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Arachnoidal Cysts

Hydrocephalus due to post-infectious multi-loculated ventricles, suprasellar arachnoidal cysts or trapped lateral ventricles can be difficult to manage, frequently requiring multiple shunts or open craniotomy. In 1992 a report was published on the use of endoscopes to treat seven children with multi-loculated ventricles due to ventriculitis (infection within the brain's fluid spaces). In three cases, intraoperative complications occurred with no long-term sequelae but resulted in the need for open craniotomy to treat their pathology. All seven patients were described as improved. 

A French surgeon described his group’s experience in treating suprasellar arachnoidal cysts from 1972 to 1988 in a 1990 article. He described his group’s evolution in treatment, ultimately settling on the use of the endoscope to fenestrate the cysts into a lateral ventricle, frequently avoiding shunting all together. 

A 1991 article described one group's treating of blocked ventricles by fenestrating either the cyst walls or septum pellucidum (a curtain dividing the two lateral ventricles) to create a single CSF space so that the patient required only a single shunt.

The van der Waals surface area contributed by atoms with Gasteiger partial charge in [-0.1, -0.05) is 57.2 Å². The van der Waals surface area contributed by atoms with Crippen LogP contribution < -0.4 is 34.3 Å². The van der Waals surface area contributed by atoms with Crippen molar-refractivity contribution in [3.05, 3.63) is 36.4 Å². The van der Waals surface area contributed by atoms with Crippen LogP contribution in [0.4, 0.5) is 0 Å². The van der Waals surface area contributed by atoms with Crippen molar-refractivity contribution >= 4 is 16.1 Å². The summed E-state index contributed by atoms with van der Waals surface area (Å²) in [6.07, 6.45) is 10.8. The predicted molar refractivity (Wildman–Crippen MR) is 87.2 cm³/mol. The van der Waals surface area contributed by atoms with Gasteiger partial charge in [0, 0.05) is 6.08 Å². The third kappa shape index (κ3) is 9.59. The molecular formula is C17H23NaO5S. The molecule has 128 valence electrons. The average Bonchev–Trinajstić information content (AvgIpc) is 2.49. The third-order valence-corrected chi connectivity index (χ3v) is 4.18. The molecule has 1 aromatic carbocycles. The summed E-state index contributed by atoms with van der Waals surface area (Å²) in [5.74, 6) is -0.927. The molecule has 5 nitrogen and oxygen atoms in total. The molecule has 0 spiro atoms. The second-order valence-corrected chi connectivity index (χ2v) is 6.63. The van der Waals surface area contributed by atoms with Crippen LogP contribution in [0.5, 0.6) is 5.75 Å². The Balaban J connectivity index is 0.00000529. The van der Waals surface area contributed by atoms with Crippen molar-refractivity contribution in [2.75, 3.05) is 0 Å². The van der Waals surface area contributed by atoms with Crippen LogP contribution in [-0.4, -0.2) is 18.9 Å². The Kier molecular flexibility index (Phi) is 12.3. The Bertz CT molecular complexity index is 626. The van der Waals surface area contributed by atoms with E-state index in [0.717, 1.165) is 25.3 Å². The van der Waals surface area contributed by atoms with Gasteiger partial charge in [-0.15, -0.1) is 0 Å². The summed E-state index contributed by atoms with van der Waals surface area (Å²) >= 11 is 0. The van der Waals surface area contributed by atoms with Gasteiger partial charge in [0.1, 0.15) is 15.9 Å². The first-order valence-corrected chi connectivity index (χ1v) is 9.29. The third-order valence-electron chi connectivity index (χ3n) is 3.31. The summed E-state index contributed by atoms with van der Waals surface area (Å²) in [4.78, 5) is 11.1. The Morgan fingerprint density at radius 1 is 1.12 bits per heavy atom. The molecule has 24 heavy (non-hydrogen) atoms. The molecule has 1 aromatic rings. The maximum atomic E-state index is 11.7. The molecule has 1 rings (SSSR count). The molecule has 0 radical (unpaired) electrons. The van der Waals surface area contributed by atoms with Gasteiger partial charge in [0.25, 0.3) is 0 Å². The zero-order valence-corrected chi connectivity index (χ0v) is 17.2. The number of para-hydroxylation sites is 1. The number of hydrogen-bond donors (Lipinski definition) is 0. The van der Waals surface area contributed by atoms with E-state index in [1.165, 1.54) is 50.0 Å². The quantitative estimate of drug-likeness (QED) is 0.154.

We have had the opportunity to treat many children with multi-loculated ventricles, trapped lateral ventricles and/or arachnoidal cysts. Most children with hydrocephalus due to a suprasellar cyst were successfully treated with opening a window in the cyst to drain it into a normal fluid space within the brain. 

Children with trapped lateral ventricles have been successfully managed by fenestration of their septum pellucidum, resulting in a simplification in the management of their hydrocephalus (only a single shunt or, in some cases, no shunt being needed).

Children with multi-loculated ventricles have been somewhat more difficult to manage, and we have come to view these cases as the most difficult ones we do with the endoscope. The main problem is anatomical orientation given the distortion present. Authors have described using ultrasound as a means of orientation, but this can be difficult at times. What we find to be most helpful in addition to starting in a normal area of the ventricle is to maintain an awareness of how far the scope has been advanced into the head and in what direction. Most neurosurgeons use computer-assisted image guidance to guide their work. This ability to know where one is working greatly improves the success of the procedure and radically shortens its duration.